Written by: Asmaa Hussein


Most women dream of growing old with their husbands – encountering their first grey hairs together, breathing a sigh of relief when their last child is finally married, and planning their retirement.
Every woman wants a partner she can lean on and build a harmonious life with. Regardless of age, no woman wishes to take on the title of “widow.”
Allah (swt) says, “It is He who created you from dust, then from a sperm-drop, then from a clinging clot; then He brings you out as a child; then [He develops you] that you reach your [time of] maturity, then [further] that you become elders. And among you is he who is taken in death before [that], so that you reach a specified term; and perhaps you will use reason” (40:67).
No one is guaranteed old age. The span of our lives is something Allah (swt) has already planned. He sometimes takes the people we love and rely on as a test of our faith – will we remain steadfast and patient, or will we turn away from His reminder of the brevity of this existence?
When a woman loses her husband, whether to illness, accident, violence or natural causes, she is faced with the immense task of holding on to patience and raising her children – all while encountering one of the most difficult losses. The support of her family, friends and community is paramount to her emotional and physical well-being.
Supporting a widow and her children is a noble task. The Prophet Muhammad (saw) said, “One who cares for widows and the poor is like those who fight in the way of Allah or those who spend their days fasting and their nights praying.”
He also said, “Would you like that your heart becomes soft and that you acquire what you need? Be merciful with the orphan, pat his head and feed him from what you eat. This will soften your heart, and enable you to get what you need.”
There are many ways you can support a widow and her children. Here are some of them:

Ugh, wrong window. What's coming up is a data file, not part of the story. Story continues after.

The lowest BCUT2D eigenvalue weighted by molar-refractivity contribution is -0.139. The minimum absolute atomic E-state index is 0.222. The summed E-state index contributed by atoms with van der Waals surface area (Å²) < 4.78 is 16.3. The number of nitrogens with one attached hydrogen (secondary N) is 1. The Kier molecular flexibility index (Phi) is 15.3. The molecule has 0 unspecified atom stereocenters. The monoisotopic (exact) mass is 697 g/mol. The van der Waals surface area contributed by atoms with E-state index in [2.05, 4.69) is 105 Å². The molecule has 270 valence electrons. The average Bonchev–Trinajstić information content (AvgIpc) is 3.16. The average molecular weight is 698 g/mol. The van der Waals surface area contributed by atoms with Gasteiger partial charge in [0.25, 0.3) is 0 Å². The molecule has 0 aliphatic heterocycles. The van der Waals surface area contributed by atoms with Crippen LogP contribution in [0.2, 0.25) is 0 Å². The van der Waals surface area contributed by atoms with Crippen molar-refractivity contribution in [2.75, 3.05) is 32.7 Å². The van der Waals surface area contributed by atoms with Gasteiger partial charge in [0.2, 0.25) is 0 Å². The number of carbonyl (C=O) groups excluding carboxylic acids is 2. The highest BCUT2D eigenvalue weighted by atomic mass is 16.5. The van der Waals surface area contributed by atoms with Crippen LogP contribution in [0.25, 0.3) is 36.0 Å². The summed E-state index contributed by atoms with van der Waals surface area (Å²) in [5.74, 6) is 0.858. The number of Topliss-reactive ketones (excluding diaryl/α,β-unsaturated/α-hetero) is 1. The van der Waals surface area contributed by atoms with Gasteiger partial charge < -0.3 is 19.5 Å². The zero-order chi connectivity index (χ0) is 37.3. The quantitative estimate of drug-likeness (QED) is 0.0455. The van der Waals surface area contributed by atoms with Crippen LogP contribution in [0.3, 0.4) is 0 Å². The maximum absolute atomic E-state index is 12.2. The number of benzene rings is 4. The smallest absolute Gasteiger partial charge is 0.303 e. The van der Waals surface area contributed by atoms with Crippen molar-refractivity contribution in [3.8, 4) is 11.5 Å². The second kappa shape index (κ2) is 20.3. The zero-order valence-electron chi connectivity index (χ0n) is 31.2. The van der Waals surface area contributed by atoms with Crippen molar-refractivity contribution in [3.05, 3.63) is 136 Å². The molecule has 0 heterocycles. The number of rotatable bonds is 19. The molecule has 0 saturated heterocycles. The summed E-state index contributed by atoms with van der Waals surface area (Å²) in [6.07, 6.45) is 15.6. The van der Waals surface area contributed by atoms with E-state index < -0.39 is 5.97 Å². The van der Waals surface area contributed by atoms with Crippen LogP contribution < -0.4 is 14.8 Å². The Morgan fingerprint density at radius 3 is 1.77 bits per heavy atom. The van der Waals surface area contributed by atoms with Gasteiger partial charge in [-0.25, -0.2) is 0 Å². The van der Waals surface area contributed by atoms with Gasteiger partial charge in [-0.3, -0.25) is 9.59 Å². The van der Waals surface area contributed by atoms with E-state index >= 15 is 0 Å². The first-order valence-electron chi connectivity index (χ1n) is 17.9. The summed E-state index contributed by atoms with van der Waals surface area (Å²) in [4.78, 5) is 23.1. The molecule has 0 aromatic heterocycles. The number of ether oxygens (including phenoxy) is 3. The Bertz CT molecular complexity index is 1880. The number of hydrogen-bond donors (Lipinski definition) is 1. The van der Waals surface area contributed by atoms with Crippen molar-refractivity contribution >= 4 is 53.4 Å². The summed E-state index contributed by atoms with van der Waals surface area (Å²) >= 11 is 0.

1. Remain steadfast in your friendship to her

If you are close to her, call her and visit her regularly. You can even make a schedule for your visits that work for both of you (e.g. every third Saturday). When someone is going through the loss of a spouse, having a friend consistently visit and check up on her can make all the difference to her spiritual and emotional health.
Always bring wholesome, homemade food with you when you visit. Cooking is not at the top of her priority list now, and even she has to cook for herself or her children – she would probably rather not. If you’re bringing a meal, this will also take “hosting” pressure off of her so she can just enjoy your company without worrying about what to serve you.


  1. Be patient with her

You want to support your friend and that is admirable. If she does not wish to have visitors at a particular time, respect her wishes for privacy – but still maintain regular contact.
If you call, text or email her and she does not respond right away, don’t become upset or annoyed. She is encountering a set of emotional, financial and spiritual challenges that are very difficult. If after a day of dealing with those challenges, she doesn’t have the energy to respond to your messages, give her a break.
(But don’t take that as an excuse to not maintain regular contact. You can still write to her and send her encouraging and supportive messages without always expecting a reply. She will appreciate your effort.)


  1. Love her children